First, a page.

Whether the five preferred vendors offer a better deal than their non-preferred competitors is not known because the state regional extension center doesn’t have pricing information from non-preferred vendors, said Howe, the spokeswoman for the state’s regional extension center. Pricing from the preferred vendors are confidential, she said. And despite their preferred status, the five companies do not guarantee that eligible health care providers who purchase their systems will receive the government’s bonus payments.
With so many choices out there, the doctors wanted some reassurance. They asked if there exists a proven medical record system that can handle vast amounts of data. The consultants said the Veterans Administration has been using one for years.
“I’m not a proponent of big government,” said Abdallah. “But why aren’t they rolling that out across the country and force feeding it to us? Can we buy it?”
“No, you can get it for free,” said Gary Showalter, another consultant. But it doesn’t send out bills to patients or insurance companies and can’t be combined with a separate billing program.
Abdallah then wondered if it might be better to “limp along with the system I have” and wait until the better systems work out the kinks and emerge from a competitive market. “Why don’t I sit tight instead of paying, and paying again?” he asked the consultants.
“Do we have to do it this year?”
There’s a catch
The short answer is no, but there are advantages to making the switch sooner than later, said Rosenbluth. You’ll need the time.
Because there’s a catch.
Health care providers have to do more than just own an electronic health record system in order to earn a bonus payment – they have to use it. Doctors treating Medicare patients have to meet 20 out of 25 criteria for what health officials call “meaningful use,” demonstrating that they are using the system to perform required tasks, like sending a certain percentage of prescriptions electronically to a pharmacy. Hospitals have to meet 19 criteria out of 24. Those are only “stage one” of the meaningful use requirements that must be met to receive the first portion of the bonus. Criteria for “stage two” are expected to be developed by 2013 and another set for “stage three” will not be ready until 2015.
In order to receive the maximum bonus payments, doctors have to meet all three sets of criteria, starting with stage one. If they begin this year or next, they can earn the maximum bonus of $44,000 by 2016. If they apply for the bonus in 2013, the maximum bonus is $39,000. The last year to apply is 2014, when the bonus is reduced to 24,000.
The bonus amounts are based on 75 percent of what a doctor bills Medicare; to receive the bonus, the provider must first submit at least $24,000 in claims. The maximum bonus payment for 2011 or 2012 is $18,000.
Trying to meet the criteria is so complicated that seven health care associations, including the American Medical Association and American Hospital Association, have asked federal officials to resolve the current problems before stage 2 begins. The groups want an 18-month delay. In a 35-page letter in June, the groups said information about the bonus requirements is still “hard to find and may be difficult to understand.” They said it’s not clear whether a health care provider can use components of an electronic records system or must buy the manufacturer’s complete system. They also complained that there is an appeals process for providers who apply for the Medicaid bonus and are denied, but there is as yet no way to appeal a Medicare bonus denial.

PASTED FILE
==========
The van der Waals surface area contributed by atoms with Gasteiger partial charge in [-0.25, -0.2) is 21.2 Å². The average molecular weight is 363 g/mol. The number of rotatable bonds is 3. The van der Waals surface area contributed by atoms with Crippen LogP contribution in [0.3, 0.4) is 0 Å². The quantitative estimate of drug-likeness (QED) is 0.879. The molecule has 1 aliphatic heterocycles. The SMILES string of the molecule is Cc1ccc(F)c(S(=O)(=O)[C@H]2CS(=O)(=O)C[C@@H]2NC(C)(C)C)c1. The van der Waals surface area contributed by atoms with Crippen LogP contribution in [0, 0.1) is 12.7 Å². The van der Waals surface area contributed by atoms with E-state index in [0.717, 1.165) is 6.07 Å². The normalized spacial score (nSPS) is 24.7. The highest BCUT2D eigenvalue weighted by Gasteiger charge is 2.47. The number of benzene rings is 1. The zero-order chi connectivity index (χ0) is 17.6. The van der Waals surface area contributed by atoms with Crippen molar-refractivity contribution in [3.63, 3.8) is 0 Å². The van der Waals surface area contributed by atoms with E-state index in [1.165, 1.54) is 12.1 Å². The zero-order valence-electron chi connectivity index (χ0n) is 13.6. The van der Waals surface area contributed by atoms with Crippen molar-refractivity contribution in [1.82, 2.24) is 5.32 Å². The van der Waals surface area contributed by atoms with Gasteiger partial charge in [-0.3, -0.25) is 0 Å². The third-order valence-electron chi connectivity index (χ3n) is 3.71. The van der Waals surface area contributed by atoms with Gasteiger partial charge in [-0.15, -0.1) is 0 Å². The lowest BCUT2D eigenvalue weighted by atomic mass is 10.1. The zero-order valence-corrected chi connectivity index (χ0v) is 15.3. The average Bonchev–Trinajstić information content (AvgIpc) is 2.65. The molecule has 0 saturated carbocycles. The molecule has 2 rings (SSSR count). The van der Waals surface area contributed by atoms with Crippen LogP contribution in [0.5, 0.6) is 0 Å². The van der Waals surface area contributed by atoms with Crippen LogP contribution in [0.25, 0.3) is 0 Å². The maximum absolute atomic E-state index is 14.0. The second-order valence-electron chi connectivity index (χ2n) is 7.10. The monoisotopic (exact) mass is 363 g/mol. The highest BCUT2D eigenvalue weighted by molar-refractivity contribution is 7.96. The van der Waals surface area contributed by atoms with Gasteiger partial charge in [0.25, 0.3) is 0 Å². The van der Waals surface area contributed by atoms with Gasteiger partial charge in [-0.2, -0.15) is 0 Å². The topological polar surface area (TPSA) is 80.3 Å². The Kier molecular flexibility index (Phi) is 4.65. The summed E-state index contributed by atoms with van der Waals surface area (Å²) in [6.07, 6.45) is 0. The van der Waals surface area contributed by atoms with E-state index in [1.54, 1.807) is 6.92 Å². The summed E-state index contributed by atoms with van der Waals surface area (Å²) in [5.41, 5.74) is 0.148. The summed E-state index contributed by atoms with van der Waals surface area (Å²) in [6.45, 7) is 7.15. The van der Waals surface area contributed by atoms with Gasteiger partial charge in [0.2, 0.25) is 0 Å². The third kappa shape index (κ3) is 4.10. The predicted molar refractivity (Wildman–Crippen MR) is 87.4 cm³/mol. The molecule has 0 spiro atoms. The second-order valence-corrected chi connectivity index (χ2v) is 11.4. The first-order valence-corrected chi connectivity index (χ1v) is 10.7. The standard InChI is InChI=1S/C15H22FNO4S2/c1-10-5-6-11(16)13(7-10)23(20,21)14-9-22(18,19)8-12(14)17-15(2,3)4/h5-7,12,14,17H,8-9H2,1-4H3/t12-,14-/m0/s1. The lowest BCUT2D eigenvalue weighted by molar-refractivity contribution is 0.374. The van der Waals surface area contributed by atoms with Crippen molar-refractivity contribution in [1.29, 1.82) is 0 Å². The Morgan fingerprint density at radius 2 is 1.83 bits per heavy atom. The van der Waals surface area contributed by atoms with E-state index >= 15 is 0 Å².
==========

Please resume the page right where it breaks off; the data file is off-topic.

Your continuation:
Medicare officials began distributing the first installment of bonuses in late May. To earn a bonus this year providers have to submit a form saying that they have used their electronic health record system to meet the stage one criteria during 90 consecutive days. They must use their system to, for example:
- Record the sex, race, birth date and other demographic information for at least 50 percent of patients.
- Record vital signs (height, weight, blood pressure, for 50 percent of patients two years and older
- Maintain a current medication list for 80 percent of patients
- Send 40 percent of prescriptions electronically
- For 50 percent of office visits, provide patients with summaries within 3 business days, including any follow-up tests and future appointments
- Provide summaries of quality of care indicators, such as blood pressure levels and adult patients’ weight.
The Medicaid bonus payment is calculated differently. To qualify for the maximum $63,750 bonus in that program (paid over six years), 30 percent of a doctor’s patients must have Medicaid (or 20 percent for pediatricians). That requirement will disqualify some doctors, unless Congress drops it, said researcher Brian Bruen. But that is unlikely to happen, he says.
Although the Medicaid bonus program is operating in 17 states and territories, it won’t kick off until July or later in another 39, including 8 that have no launch dates. That’s because it is run by the states, unlike its Medicare counterpart, which is federally administered.
The meaningful use requirements may seem cumbersome for doctors. However, simply encouraging them to obtain electronic health records — absent requirements for using them — is “insufficient,” said Blumenthal.
Perhaps. But the reporting requirements coupled with the prospective expenses are among the reasons Henry Bloom, 64, a family medicine doctor with a solo practice on Cleveland’s East Side, hesitates to switch from paper to electronic records. The bonus isn’t appealing because “you have to jump through innumerable hoops,” he said. And he asserts that the investment of his time and money required outweighs the government’s reimbursement. “It’s going to cost everything the government will give you,” he said.